Biased perceptions about momentum: Do comeback teams have higher chances to win in basketball overtimes?

Elia Morgulev, Alisa Voslinsky, Ofer H. Azar, Michael Bar-Eli

Research output: Contribution to journalArticlepeer-review

2 Scopus citations

Abstract

Momentum is often cited in the media and in other sources as an important factor in performance over time in business, politics, sports and other areas. Yet, academic research on whether momentum actually exists is mixed. This study aims to assess momentum perceptions in a context in which momentum could be relevant, but where empirical data have shown that no momentum exists. In particular, we take the scenario of a basketball game that is tied at the end of regulation time. We designed questionnaires where one of the teams closed a moderate or a large score gap during the last few minutes of the fourth quarter (and in a control treatment, the score was balanced during these minutes). In the first study, 107 fans and 73 practitioners answered these questionnaires. Then, in the second study, 250 additional respondents completed questionnaires containing the same game scenarios but with additional “opposite-framing” versions and a set of questions regarding the reasons for momentum-based beliefs. The respondents also answered several questions about their level of knowledge and interest in basketball, which allowed us to categorize them to fans and laymen. The responses revealed that coming back into the game by reducing a significant score gap during the final minutes of regular time was perceived to increase the teams’ chances to win in overtime (which can be interpreted as a positive momentum). Fans exhibit stronger momentum beliefs compared to laymen. Overall, respondents’ perceptions contradict the existing empirical evidence that shows that the comeback team does not have higher chances to win the game in overtime. We discuss possible reasons for the discrepancy between the perceptions we observed and the empirical data.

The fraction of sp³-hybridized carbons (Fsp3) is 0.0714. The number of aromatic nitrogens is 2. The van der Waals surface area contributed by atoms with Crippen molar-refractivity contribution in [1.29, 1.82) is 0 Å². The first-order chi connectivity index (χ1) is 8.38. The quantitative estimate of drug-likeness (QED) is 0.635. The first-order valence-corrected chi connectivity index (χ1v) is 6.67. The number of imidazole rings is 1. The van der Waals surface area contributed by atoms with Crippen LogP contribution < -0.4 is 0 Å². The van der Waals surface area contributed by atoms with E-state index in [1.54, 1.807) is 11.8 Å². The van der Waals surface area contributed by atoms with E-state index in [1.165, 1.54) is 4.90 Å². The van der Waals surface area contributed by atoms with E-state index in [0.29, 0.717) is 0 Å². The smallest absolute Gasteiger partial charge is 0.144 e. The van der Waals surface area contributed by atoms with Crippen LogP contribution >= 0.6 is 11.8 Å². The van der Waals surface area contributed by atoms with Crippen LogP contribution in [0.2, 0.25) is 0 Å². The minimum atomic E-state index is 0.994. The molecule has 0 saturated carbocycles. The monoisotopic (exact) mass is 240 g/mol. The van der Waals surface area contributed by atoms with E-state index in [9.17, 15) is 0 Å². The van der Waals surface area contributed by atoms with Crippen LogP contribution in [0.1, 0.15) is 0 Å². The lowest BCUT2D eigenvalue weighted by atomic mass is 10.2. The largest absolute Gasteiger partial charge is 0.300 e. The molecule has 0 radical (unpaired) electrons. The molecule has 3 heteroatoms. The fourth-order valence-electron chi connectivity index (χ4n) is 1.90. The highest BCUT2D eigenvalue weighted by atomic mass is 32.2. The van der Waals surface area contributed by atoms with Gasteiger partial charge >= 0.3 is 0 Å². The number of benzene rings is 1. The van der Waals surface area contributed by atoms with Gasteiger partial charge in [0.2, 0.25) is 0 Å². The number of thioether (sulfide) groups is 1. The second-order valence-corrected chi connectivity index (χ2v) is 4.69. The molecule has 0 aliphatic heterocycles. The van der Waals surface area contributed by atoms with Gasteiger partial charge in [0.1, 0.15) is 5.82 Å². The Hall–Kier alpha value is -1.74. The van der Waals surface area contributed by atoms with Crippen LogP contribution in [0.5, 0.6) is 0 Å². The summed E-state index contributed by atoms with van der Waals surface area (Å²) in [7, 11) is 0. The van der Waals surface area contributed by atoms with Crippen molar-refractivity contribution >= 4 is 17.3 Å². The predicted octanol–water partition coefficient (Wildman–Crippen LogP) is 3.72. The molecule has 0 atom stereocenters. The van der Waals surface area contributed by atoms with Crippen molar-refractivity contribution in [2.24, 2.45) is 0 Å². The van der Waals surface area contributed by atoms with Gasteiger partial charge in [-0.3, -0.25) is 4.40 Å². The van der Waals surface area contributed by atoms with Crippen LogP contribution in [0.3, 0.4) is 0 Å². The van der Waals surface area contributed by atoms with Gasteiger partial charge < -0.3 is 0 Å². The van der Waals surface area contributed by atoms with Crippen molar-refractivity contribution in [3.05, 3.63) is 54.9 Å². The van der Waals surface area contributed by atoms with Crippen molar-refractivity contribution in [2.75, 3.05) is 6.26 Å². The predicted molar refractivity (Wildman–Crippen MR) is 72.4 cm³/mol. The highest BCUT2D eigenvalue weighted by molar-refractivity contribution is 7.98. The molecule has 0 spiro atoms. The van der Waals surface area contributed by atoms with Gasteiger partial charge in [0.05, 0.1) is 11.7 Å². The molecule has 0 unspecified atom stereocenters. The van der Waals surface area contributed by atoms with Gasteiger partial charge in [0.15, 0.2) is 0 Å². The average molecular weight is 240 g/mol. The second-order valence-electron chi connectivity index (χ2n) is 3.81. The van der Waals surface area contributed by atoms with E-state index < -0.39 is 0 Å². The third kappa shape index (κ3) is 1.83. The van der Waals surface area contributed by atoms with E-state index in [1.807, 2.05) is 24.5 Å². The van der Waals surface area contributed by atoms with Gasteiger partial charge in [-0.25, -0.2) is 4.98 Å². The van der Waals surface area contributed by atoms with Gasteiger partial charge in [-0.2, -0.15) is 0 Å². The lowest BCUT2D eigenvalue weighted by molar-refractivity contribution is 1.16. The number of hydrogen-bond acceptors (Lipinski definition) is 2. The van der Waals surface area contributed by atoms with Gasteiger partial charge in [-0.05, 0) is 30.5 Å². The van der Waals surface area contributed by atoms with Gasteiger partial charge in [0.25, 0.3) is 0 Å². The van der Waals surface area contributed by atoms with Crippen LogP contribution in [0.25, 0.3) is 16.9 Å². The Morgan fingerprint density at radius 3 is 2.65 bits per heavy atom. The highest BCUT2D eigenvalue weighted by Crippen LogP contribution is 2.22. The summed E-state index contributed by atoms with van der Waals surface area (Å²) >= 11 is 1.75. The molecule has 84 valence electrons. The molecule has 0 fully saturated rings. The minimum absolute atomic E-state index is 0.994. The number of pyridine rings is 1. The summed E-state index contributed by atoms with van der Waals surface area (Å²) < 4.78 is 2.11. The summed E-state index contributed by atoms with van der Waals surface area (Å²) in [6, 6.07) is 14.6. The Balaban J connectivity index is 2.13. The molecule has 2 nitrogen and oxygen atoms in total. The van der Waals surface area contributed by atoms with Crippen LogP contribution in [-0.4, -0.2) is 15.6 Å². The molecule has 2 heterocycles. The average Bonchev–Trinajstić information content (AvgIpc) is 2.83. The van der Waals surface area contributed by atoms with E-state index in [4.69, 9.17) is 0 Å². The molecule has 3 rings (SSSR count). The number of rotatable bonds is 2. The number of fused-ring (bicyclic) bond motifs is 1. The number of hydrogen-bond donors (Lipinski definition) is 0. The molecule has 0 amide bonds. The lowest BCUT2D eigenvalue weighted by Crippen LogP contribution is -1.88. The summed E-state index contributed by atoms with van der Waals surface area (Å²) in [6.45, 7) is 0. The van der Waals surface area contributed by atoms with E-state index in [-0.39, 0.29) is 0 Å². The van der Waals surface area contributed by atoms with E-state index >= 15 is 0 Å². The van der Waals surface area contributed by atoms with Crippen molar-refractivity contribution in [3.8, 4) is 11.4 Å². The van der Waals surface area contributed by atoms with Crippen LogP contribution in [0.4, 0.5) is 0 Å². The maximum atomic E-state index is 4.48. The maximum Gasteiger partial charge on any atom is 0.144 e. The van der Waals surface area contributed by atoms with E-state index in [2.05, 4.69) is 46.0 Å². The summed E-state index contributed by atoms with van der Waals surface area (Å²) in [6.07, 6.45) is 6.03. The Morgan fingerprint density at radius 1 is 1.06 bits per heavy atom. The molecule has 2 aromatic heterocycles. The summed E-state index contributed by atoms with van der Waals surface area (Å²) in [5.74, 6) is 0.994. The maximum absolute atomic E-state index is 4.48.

Original languageEnglish
Pages (from-to)545-560
Number of pages16
JournalJudgment and Decision Making
Volume15
Issue number4
StatePublished - 1 Jul 2020

Keywords

  • Basketball
  • Judgment
  • Momentum
  • Perceptions
  • Success breeds success

ASJC Scopus subject areas

  • Decision Sciences (all)
  • Applied Psychology
  • Economics and Econometrics

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